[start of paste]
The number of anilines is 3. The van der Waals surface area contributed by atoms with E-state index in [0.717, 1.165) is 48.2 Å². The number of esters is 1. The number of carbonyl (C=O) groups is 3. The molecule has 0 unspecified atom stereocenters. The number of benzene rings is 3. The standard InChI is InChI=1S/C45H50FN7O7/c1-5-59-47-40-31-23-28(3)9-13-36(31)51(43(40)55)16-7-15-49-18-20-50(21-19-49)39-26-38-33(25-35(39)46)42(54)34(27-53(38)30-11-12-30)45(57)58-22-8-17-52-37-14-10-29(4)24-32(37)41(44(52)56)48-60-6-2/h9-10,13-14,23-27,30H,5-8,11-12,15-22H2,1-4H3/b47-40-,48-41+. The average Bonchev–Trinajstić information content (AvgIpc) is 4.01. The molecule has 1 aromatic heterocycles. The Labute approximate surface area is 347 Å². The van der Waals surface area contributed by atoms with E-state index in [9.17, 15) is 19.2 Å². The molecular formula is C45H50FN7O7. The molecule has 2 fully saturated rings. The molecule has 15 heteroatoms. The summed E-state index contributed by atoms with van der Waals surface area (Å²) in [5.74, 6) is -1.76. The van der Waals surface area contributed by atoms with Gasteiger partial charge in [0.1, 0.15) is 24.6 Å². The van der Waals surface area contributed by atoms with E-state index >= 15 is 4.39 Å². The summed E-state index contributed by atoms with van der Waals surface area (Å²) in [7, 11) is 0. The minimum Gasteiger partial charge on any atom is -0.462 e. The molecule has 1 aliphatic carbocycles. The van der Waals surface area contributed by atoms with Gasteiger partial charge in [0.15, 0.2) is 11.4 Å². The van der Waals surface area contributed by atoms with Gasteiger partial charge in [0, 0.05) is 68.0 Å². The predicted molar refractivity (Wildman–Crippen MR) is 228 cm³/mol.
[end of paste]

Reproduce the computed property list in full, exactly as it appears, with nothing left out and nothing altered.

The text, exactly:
The number of anilines is 3. The van der Waals surface area contributed by atoms with E-state index in [0.717, 1.165) is 48.2 Å². The number of esters is 1. The number of carbonyl (C=O) groups is 3. The molecule has 0 unspecified atom stereocenters. The number of benzene rings is 3. The standard InChI is InChI=1S/C45H50FN7O7/c1-5-59-47-40-31-23-28(3)9-13-36(31)51(43(40)55)16-7-15-49-18-20-50(21-19-49)39-26-38-33(25-35(39)46)42(54)34(27-53(38)30-11-12-30)45(57)58-22-8-17-52-37-14-10-29(4)24-32(37)41(44(52)56)48-60-6-2/h9-10,13-14,23-27,30H,5-8,11-12,15-22H2,1-4H3/b47-40-,48-41+. The average Bonchev–Trinajstić information content (AvgIpc) is 4.01. The molecule has 1 aromatic heterocycles. The Labute approximate surface area is 347 Å². The van der Waals surface area contributed by atoms with E-state index in [9.17, 15) is 19.2 Å². The molecular formula is C45H50FN7O7. The molecule has 2 fully saturated rings. The molecule has 15 heteroatoms. The summed E-state index contributed by atoms with van der Waals surface area (Å²) in [5.74, 6) is -1.76. The van der Waals surface area contributed by atoms with Gasteiger partial charge in [0.1, 0.15) is 24.6 Å². The van der Waals surface area contributed by atoms with E-state index >= 15 is 4.39 Å². The summed E-state index contributed by atoms with van der Waals surface area (Å²) in [7, 11) is 0. The minimum Gasteiger partial charge on any atom is -0.462 e. The molecule has 1 aliphatic carbocycles. The van der Waals surface area contributed by atoms with Gasteiger partial charge in [0.15, 0.2) is 11.4 Å². The van der Waals surface area contributed by atoms with Gasteiger partial charge in [0, 0.05) is 68.0 Å². The predicted molar refractivity (Wildman–Crippen MR) is 228 cm³/mol.